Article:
By Sharon Rosen
Computational genomics is a field that brings high-performance computing resources to drive precision medicine research toward new discoveries. However, when over 50 Mayo Clinic physicians, researchers and students gathered in June to participate in the Computational Genomics Course, the emphasis was on the needs of the patient.
The annual week-long intensive course is sponsored by the Mayo Clinic and Illinois Alliance for Technology-Based Healthcare. The collaboration between Mayo Clinic and the University of Illinois at Urbana Champaign provides an overview of the latest tools of the genomics trade used to rapidly analyze the vast amounts of data generated by DNA testing.
Participants in this year's course from Mayo Clinic and the Carl R. Woese Institute for Genomic Biology at Illinois gained a better understanding of the computational processes used to analyze genomics data. University of Illinois faculty led hands-on lab exercises in a variety of subject areas, including genome sequencing and assembly, polymorphism and variant analysis, epigenomics and data visualization.
“The Center for Individualized Medicine’s mission includes educating the next generation of researchers and physicians about the rapidly advancing field of genomics. This course offers attendees practical experience, providing them with tools and insights about how genomics can foster the development of new diagnostic tests and therapies for individualized care,” says Timothy Curry, M.D., Ph.D., director, Mayo Clinic Center for Individualized Medicine Education Program.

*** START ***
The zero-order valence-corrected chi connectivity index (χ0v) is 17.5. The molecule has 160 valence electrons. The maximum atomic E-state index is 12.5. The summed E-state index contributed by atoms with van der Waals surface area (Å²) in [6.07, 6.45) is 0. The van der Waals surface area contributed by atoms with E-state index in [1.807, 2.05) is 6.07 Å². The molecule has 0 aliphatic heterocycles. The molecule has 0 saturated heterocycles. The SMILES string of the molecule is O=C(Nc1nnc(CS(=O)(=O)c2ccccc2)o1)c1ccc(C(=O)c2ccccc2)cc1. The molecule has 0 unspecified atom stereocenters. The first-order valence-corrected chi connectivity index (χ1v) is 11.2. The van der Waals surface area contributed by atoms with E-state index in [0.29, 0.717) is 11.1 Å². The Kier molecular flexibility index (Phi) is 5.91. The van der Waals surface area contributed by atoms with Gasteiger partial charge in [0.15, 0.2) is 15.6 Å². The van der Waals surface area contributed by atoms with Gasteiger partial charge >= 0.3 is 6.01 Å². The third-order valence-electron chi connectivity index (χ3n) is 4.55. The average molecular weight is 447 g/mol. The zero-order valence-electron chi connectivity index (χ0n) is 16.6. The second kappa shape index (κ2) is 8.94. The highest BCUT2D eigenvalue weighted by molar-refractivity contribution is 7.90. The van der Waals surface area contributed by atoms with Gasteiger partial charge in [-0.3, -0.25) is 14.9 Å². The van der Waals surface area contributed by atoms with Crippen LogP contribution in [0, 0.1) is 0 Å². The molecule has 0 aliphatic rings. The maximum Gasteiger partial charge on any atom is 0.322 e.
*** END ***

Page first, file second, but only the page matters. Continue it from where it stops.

Nidhi Jalan Sakrikar, Ph.D., a course participant, wanted to learn how to improve care for patients with liver disease. Dr. Sakrikar is a research associate working with Robert Huebert, M.D., and his research team. The team aims to develop new therapies for patients with liver and biliary diseases.
“My research involves using genomics sequencing on samples from patients with primary sclerosing cholangitis,” says Dr. Sakrikar. “The techniques covered in the Computational Genomics course will help me curate all of the research data into one comprehensive data set that we hope will reveal some new therapeutic targets to treat these patients, especially those that do not respond to standard therapies.”
Justin Nguyen, M.D. , also wanted to learn how to improve care for patients with liver disease, but from the physician side.
“As a liver transplant surgeon, one of my goals is to optimize how to make the liver work better,” says Dr. Nguyen. “This course really offered me a new perspective and better tools to dive deep into the genetic and molecular levels of the liver to achieve better outcomes for patients.”
Mike Kalmbach, a Mayo Clinic lead analyst and programmer in Bioinformatics Systems and teaching assistant for the course, often consults with participants, offering advice on how to use computational genomics to advance research projects.
“Computational genomics offers participants a glimpse into the possibilities of this evolving science,” says Kalmbach. “We’re at the very beginning with genomics — we have much more to learn, but what we’ve been able to do already to improve our understanding of health and disease showcases how this science can guide more precise medical care.”
Mayo Clinic Center for Individualized Medicine sponsored the course with support from the Brandt Family Foundation.
This article originally appeared on the Mayo Clinic Center for Individualized Medicine blog.
Tags: About, Center for Individualized Medicine, education, Education, epigenetics, genomics, Justin Nguyen, Nidhi Jalan Sakrikar, research education, Timothy Curry, University of Illinois Urbana-Champaign